“Any architect who thinks he has it all together is kidding himself,” says Bob Nase, principal of Robert M.M. Nase Architects of Harleysville, Pa. “You need to build relationships with top players in the industry from top to bottom.

“Real help is hard to find,” Nase adds. “If there is an offering of key information that will benefit my clients, I’m on it. We stress the importance of finding experienced members of our team.”

“Their industry took a big haircut, and they are appreciative of any help they can get,” says Don Rowe, vice president of sales and marketing for Millard Lumber in Omaha, Neb. “They don’t have the staff to do research, and they rely on us. It’s refreshing.”

Take ‘em to School

Like many dealers, Mariotti Building Products goes beyond answering questions by offering classes with continuing education credits for architects once per quarter.

TW Perry of Gaithersburg, Md., has been reaching out to architects for the past seven or eight years, more intensively in the past couple of years. The dealer built an extensive database of working architects in its region pretty quickly by getting its salespeople to collect the names of architects that came attached to each project they quoted. Lou Skojec, sales manager of the company’s branch in Chevy Chase, Md., says classes have proven a good way in.

“Some architects were more responsive than others,” says Skojec. “Some said, “I don’t want to talk to you unless you are offering [continuing education] credits.’ Offering the credits is a definite entry point; it helps you build the relationship, since continuing education is such a big part of their professional life.

“I definitely think this is a segment that dealers should investigate; otherwise you are missing the boat,” he adds. “When I started in this business in 1980, architects were just annoying guys; now it’s a group you definitely want on your team.”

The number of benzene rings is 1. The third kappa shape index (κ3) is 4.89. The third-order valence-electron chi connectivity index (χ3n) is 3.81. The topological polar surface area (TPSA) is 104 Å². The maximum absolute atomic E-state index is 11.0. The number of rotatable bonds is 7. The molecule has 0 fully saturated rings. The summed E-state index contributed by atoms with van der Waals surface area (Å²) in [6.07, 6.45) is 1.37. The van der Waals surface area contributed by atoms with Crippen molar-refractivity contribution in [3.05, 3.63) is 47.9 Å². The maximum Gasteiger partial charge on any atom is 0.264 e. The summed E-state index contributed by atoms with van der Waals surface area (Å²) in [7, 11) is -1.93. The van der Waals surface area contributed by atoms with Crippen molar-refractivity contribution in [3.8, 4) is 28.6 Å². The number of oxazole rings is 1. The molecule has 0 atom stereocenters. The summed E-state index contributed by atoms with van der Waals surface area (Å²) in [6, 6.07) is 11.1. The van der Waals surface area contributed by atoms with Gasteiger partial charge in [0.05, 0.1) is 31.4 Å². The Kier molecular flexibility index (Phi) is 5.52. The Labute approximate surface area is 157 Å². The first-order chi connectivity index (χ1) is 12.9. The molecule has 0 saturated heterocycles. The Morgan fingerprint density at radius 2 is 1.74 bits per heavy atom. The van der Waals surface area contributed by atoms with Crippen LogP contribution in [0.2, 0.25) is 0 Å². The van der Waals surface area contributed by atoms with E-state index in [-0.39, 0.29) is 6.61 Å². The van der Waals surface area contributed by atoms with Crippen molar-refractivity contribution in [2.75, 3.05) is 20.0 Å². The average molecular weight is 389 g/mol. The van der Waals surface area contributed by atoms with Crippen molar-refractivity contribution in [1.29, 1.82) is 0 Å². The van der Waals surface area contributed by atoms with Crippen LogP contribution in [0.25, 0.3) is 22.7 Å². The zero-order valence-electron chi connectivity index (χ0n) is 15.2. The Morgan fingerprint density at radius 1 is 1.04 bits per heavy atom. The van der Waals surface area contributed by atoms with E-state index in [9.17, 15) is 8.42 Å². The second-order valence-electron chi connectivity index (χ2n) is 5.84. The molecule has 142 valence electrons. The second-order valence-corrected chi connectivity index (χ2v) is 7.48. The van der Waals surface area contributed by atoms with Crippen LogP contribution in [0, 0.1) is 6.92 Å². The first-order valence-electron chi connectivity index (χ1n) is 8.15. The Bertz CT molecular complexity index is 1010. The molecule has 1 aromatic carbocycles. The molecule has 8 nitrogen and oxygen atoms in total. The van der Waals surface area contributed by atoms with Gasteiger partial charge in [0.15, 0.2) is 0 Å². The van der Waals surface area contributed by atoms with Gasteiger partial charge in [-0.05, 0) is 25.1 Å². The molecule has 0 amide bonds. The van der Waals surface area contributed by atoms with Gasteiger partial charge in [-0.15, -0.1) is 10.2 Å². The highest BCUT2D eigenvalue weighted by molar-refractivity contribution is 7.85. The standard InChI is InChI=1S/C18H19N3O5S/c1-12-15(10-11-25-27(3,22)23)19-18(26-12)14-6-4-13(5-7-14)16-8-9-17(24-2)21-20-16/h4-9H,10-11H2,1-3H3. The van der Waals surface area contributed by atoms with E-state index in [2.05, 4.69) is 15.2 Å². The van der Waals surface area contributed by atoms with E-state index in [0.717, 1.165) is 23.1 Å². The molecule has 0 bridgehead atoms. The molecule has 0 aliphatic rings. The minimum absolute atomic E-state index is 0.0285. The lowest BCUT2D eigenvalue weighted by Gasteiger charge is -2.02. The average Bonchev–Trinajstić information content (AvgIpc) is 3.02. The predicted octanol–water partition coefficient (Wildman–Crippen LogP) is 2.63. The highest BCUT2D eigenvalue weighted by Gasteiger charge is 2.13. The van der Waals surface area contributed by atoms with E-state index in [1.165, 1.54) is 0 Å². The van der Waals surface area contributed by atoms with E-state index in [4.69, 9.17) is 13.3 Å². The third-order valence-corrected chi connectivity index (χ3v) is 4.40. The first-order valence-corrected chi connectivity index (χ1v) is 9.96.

Product knowledge is one of a dealer’s most valuable commodities when dealing with architects, and Jason Hanna, who works exclusively marketing to architects and custom builders for Ballston Spa, N.Y.-based Curtis Lumber, says: “Education is the most effective way to get your product out there.”

Adds Paul Aggeler, president and CEO of John’s Lumber in Clinton Township, Mich.: “We can bring architects knowledge about products that they might not know exists, like PVC trimboard. We want them to start coming to us for info. They can’t get that from a big-box sales assistant.”

For a while, Hanna drove around with a chunk of steel in his car—“it was a new steel beam that replaces wooden headers,” he recalls—and told all his architects about it. Sometimes building science issues will come up, and updating literature from vendors will give Hanna an opportunity to make his milk run.

There are other times when architects might be looking for something other than information. On occasion, an architect has asked Mariotti rep Brock for price concessions or worse.

“[It was] like, ‘I’ll spec your windows, but I need a year-end kickback,’ or, ‘I brought this job to you and I want a finder’s fee,’” he recalls. “I dissolved my relationship with architects over that. I don’t agree with that mode of business. If the only reason you’re buying from me is I give you a kickback, you’ll be gone if someone else sweetens the pot, so why would I even go down that path?”

Nonetheless, Brock says Mariotti has plans to move forward in working with this segment. “There is definitely validity to having the conversation, because they are doing the drawings. We just have to figure out the possible return on investment.”